MUMBAI : I’m 21 years old, and I started investing in equities in October 2020. Since then I have managed a gain of 2-3 % on my portfolio.
My total amount is 40,000 rupees and my portfolio includes some shares which I purchased at very high price such as Piramal at Rs1,900, Yes Bank at Rs18, Wabag at Rs280 and Infibeam at Rs44. How can I manage to overcome such losses and make my portfolio to gain more? And any suggestions on how can I make an entry in bonds, debt funds/mutual funds at a very beginner level?
Answer by Harshad Chetanwala, co founder, MyWealthGrowth.com
Your plans to understand different investment options and investing in them at the age of 21 is very promising. The fact that you plan to start investing at young age gives you the advantage of allowing sufficient time for your investments to grow. Coming to your present investment in direct equities, your purchase price for the companies are around a 52-week high. One needs time, right information and resources on regular basis to invest and manage a portfolio of direct equities. Some research about the company can help you decide if the stock is good, available at reasonable valuations and if it has good growth potential. This will help you take more informed decision and reduce the possibility of a loss in future.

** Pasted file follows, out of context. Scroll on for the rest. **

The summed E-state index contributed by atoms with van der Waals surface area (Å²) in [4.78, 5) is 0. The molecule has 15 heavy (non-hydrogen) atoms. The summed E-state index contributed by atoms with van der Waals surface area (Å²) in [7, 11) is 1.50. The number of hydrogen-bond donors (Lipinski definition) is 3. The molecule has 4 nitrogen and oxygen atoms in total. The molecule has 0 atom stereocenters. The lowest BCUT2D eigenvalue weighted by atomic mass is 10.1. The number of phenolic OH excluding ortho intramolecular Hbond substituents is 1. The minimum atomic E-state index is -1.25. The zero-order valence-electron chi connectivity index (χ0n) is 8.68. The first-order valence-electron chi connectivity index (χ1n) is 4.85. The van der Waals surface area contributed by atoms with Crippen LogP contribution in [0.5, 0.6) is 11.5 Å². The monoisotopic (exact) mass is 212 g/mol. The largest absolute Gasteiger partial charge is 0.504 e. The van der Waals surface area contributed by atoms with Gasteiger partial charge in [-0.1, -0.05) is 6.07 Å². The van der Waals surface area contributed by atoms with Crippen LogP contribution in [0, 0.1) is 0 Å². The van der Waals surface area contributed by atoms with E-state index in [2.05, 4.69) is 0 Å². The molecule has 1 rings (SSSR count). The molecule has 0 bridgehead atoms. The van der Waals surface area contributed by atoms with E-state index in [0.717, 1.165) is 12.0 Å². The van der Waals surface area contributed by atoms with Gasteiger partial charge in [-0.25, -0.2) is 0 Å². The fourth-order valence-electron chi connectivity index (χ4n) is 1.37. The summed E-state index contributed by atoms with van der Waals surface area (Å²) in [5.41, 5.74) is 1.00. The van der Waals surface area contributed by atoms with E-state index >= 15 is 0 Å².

Alternatively, consider mutual funds to invest in different asset classes like equities, debt, money market and gold as well. As you are starting with your investment, mutual funds can be the right instrument to begin with. Instead of investing in direct equities, you can look at UTI or HDFC Nifty Index Fund along with Mirae Asset Large Cap Fund to begin with, where your money will get invested in well-established large companies through these funds. The risk in these funds is less compared to direct equities as mutual funds are more diversified and managed by professional fund managers.
Avoid investing in Mid Cap, Small Cap, Sectoral and Thematic funds at this stage as they are more volatile and have higher risk. Equities are meant for long term where your holding period should be more than five years. If you are looking to invest for short term, i.e. less than 1 year, then you can invest in liquid or ultra-short duration funds where the risk is low and the returns can be close to savings account or fixed deposits.
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